Why can you see faint stars bet­ter if you don’t look di­rectly at them?

BBC Earth (Asia) - - Q & A - RM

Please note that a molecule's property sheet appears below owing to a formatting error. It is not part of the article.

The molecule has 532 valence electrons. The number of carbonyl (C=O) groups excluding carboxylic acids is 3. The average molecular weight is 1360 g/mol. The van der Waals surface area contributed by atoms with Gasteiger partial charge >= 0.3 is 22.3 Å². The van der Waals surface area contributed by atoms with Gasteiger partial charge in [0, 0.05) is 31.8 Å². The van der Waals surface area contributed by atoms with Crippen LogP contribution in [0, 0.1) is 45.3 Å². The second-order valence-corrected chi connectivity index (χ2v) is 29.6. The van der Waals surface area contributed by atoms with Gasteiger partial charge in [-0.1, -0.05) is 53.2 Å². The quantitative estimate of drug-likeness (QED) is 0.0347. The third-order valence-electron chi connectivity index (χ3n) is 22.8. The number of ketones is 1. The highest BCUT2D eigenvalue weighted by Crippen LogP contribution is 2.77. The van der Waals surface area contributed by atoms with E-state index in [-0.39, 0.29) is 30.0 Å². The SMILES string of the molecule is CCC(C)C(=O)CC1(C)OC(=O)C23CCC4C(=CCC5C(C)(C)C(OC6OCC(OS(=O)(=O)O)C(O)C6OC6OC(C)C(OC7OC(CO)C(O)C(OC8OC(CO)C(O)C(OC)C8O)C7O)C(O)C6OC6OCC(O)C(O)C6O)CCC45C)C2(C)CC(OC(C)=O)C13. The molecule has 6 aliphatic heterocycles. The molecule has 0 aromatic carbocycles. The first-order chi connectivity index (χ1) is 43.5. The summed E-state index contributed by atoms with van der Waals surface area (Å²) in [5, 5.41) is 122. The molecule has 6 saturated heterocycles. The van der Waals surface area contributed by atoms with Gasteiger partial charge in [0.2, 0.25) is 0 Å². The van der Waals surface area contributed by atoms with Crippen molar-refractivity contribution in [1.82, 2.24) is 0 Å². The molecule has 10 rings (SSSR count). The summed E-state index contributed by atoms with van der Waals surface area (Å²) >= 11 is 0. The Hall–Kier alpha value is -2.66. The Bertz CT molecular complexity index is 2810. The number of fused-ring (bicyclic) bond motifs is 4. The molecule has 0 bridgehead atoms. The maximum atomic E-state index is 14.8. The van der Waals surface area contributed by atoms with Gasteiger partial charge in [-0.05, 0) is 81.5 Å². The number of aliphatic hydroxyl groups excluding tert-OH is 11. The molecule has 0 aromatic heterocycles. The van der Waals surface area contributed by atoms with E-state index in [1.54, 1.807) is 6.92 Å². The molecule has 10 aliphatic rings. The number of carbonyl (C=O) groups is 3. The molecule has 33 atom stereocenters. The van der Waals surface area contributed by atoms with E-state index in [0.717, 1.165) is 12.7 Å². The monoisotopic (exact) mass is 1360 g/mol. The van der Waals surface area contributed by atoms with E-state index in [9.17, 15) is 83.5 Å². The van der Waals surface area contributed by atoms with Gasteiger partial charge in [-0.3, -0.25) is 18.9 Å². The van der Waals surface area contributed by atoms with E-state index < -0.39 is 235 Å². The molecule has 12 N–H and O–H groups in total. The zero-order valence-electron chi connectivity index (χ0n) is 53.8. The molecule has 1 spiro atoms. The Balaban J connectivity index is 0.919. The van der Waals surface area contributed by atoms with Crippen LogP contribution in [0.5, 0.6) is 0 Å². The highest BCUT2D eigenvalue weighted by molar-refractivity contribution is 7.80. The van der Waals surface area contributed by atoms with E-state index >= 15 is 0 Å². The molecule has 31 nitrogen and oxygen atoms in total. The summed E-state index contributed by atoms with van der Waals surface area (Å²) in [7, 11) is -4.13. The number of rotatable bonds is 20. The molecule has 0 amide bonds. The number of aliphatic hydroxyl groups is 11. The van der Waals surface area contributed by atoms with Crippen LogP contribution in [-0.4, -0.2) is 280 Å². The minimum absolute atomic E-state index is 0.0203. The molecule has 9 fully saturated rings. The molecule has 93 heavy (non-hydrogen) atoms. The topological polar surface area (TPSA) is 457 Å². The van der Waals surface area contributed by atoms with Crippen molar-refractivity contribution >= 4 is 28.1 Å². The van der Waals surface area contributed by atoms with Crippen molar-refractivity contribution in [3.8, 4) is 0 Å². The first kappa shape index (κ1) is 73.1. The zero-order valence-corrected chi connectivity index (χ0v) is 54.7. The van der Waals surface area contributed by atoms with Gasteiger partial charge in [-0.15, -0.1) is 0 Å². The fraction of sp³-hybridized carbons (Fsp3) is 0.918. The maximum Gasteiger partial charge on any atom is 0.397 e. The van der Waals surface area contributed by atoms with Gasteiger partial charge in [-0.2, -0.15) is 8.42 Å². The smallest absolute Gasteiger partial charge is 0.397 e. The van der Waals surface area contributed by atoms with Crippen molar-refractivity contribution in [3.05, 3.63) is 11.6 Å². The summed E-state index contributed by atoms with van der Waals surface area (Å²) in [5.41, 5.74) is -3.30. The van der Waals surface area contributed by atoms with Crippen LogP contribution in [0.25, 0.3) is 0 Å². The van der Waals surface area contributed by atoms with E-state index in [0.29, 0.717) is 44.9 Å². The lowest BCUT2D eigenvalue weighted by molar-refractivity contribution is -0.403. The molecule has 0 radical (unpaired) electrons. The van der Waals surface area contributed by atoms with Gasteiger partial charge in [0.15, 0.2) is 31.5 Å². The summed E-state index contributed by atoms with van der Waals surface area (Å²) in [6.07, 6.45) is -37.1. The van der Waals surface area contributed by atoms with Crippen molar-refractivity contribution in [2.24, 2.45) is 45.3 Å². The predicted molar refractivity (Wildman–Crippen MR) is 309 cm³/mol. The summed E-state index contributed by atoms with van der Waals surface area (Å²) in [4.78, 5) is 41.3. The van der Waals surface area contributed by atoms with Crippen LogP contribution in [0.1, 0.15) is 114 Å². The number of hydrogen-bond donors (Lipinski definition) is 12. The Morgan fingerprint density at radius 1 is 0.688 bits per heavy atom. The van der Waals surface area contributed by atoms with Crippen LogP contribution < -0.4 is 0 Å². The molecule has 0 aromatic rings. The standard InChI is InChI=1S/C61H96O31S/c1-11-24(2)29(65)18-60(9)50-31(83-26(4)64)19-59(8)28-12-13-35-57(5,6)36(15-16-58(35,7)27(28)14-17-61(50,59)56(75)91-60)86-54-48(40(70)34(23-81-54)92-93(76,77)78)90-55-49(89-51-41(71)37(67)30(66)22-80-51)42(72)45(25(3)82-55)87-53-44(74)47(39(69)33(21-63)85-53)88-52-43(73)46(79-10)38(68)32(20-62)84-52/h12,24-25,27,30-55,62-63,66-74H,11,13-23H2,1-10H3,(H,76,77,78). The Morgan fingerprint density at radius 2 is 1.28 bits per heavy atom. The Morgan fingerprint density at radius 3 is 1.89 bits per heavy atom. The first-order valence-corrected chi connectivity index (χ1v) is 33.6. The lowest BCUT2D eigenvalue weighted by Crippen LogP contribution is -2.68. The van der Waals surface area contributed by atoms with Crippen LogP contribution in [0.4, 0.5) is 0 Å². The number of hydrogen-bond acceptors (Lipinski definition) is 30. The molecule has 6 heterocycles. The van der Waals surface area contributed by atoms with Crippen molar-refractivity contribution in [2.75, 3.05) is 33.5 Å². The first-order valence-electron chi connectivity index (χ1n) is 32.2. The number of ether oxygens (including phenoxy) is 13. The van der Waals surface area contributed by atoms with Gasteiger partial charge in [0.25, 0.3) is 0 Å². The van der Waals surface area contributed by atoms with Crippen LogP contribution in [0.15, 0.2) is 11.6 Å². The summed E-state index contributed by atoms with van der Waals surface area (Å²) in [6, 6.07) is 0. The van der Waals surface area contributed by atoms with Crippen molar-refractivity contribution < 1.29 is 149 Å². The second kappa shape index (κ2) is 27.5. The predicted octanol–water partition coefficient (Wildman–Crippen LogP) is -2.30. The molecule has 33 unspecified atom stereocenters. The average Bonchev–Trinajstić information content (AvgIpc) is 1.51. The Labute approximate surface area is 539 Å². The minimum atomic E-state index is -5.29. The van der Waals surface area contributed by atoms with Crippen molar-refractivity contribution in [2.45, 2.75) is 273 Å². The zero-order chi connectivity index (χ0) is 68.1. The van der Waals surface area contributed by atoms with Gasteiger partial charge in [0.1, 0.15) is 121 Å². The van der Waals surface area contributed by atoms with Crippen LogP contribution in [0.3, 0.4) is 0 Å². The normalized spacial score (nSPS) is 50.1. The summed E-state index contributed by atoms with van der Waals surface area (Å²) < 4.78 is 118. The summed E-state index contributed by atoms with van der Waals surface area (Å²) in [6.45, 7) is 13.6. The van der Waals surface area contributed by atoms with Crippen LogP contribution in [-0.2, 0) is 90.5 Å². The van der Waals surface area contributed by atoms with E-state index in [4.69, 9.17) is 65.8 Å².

Astronomers call the tech­nique ‘averted vi­sion’, and it ex­ploits the fact that our eyes con­tain two types of light-de­tect­ing cells. Around the cen­tre of the retina are so-called cone cells, which give us colour vi­sion and need good light lev­els. Away from the cen­tre are rod cells, which are re­spon­si­ble for black-and-white vi­sion, and work bet­ter than the cone cells at low light lev­els. Look­ing off to one side al­lows more light from faint ob­jects to strike the rod cells, and be­come vis­i­ble to us.

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